Much later, the Lego sets were passed on to cousins who were more than a decade younger. The stories remained, pushed back, as a life was built. And these days, when I see the Lego display, I am tempted to go in and check out the sets, maybe they have those Star Wars sets here now. Wonder how much they cost now, never had to wonder about that, back in 1984.  The price of growing up.

until next time, toys are us :)

PS: Lego owes its name’s origin to leg godt, Danish for play well

Relative..reality

For some strange reason, I’ve read Pankaj Mishra’s books in reverse order..well, almost. I read The Romantics first, a long time before, and it remains a book I’m very attached to. Its a good book, but I’ve never figured out the exact reason for this strange bond, in spite of making a rare exception and reading it a second time. Maybe it was the time I first read it (a stage of life) or its characters or its title, someday I hope to know, it will tell me a bit more about myself, perhaps. But meanwhile, from The Romantics, I was lured straight to ‘Temptations of the West‘. A few months later, I read ‘An End to Suffering‘, which served as a kind of introduction to Buddhism for me, as Mishra mapped it on to his own spiritual evolution. I finally completed his first book, ‘Butter Chicken in Ludhiana: Travels in small town India’ more recently. Though its title would indicate so, calling it a travelogue would be a gross injustice, as it also manages to recreate the India of the 90’s. So, yes, it is a travelogue, but like many of its ilk, it works in space and time. No, this is not really a review. :)

I’m quite glad that I read his books in the order I did. If I read it earlier, I might have been irritated by the cynicism in the book. But having read his later books, I felt almost as though I was with him, as his thoughts and personality evolved. The book gives you loads of nostalgia triggers – from Baba Sehgal’s ‘Main bhi Madonna’ (i still remember the Magnasound casette cover :D) to mentions of Nonie and Mamta Kulkarni, it draws upon tiny incidents of those forgotten days.

Many of you may not be able to associate at all with those three people mentioned above, for me, they bring back an era, their importance is relative. I even wondered whether, in future, we will have nostalgia townships, like we have the amusement parks now. The 70s, 80s, 90s re-created in terms of people, music, movies, fashion and all the elements of pop culture that can be attributed to an era. So, when you have those nostalgia pangs, you can call a few friends and take a vacation to bring back a period in your life. :)

A common theme struck me as I ‘moved’ through the book’s pages. Mishra mentions Murshidabad looking towards Calcutta in hope, for job prospects and a better life in general. In many people’s perception, Kolkata is perhaps the worst of the metros on those terms. He writes about the ‘immense cultural vacuum of North india’, and ‘looking towards Bengal for instruction’, and the decline of Allahabad and Benaras. But I realised that for me, those two places were perhaps teeming with culture and history. Again, in Murshidabad, he talks to a person who considers the Babri Masjid as just another mosque, while a nation still burns at regular intervals – the repercussions of an act long ago. The common theme is the relative nature of these things – they means different things to different people, all relative versions of the same thing equally real, when considered from each point of view.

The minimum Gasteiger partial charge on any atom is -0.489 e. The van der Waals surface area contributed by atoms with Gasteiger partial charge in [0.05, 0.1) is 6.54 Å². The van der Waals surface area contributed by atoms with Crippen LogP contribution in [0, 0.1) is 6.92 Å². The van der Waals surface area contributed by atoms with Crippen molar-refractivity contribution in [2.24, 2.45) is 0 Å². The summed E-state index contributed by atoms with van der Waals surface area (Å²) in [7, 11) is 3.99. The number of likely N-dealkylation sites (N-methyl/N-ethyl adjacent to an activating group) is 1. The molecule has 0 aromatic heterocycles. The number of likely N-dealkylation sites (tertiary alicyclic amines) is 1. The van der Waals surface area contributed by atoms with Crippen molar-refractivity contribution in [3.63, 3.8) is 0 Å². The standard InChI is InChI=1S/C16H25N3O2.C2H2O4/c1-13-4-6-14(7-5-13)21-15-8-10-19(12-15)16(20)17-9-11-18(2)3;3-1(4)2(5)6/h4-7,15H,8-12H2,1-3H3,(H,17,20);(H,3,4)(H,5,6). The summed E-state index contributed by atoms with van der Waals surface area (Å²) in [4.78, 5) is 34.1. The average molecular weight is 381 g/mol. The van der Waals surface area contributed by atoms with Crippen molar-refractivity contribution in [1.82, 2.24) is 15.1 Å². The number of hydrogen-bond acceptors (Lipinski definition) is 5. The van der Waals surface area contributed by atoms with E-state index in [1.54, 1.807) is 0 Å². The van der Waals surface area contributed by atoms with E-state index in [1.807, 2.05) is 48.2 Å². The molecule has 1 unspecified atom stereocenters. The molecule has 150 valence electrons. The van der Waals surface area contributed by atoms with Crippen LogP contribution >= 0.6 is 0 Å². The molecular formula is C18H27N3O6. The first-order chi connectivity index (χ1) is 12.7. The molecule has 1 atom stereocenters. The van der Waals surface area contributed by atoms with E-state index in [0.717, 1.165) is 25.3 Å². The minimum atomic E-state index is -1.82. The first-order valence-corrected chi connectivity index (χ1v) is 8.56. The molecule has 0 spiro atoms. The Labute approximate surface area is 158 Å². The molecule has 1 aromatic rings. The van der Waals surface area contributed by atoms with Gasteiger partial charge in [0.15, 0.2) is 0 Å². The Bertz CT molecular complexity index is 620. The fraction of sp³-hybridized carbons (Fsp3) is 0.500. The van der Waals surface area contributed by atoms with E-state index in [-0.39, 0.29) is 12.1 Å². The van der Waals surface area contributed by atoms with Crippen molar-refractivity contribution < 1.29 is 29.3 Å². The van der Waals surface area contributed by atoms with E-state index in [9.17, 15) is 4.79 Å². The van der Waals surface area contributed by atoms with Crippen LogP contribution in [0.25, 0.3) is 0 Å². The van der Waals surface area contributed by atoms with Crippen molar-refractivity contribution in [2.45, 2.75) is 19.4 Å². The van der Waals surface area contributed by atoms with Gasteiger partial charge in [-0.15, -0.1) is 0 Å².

I remember thinking about progress during my Andaman visit. I saw it in its current state, and can visualise it in the years to come, as tourism becomes a larger factor in the scheme of things, and the changes it will invariably bring in, into a way of life. To quote from the book we’ve been discussing

Civilisation, however, is on the move, and as E.M.Cioran remarks, nothing more characterises the civilised man than the zeal to impose his discontents on those so far exempt from them.

When the tourist money flows into the system, it will help the locals afford many things that they perhaps didn’t have access to. But even those who do not wish to change might be sucked into this new way of life because it would be a question of survival. Were they better off and happier before all this happens to them? I don’t know, because after all, even happiness is so relative now.

Objectivity –  based on observable phenomena and uninfluenced by emotions or personal prejudices, and not the result of any judgments made by a conscious entity. But everything is relative. Things not seen from one’s own perspective don’t seem to matter, and objectivity’s definition would suggest “no one’s perspective”. Maybe that’s why we don’t care for it much anymore?

until next time, time, space and relativism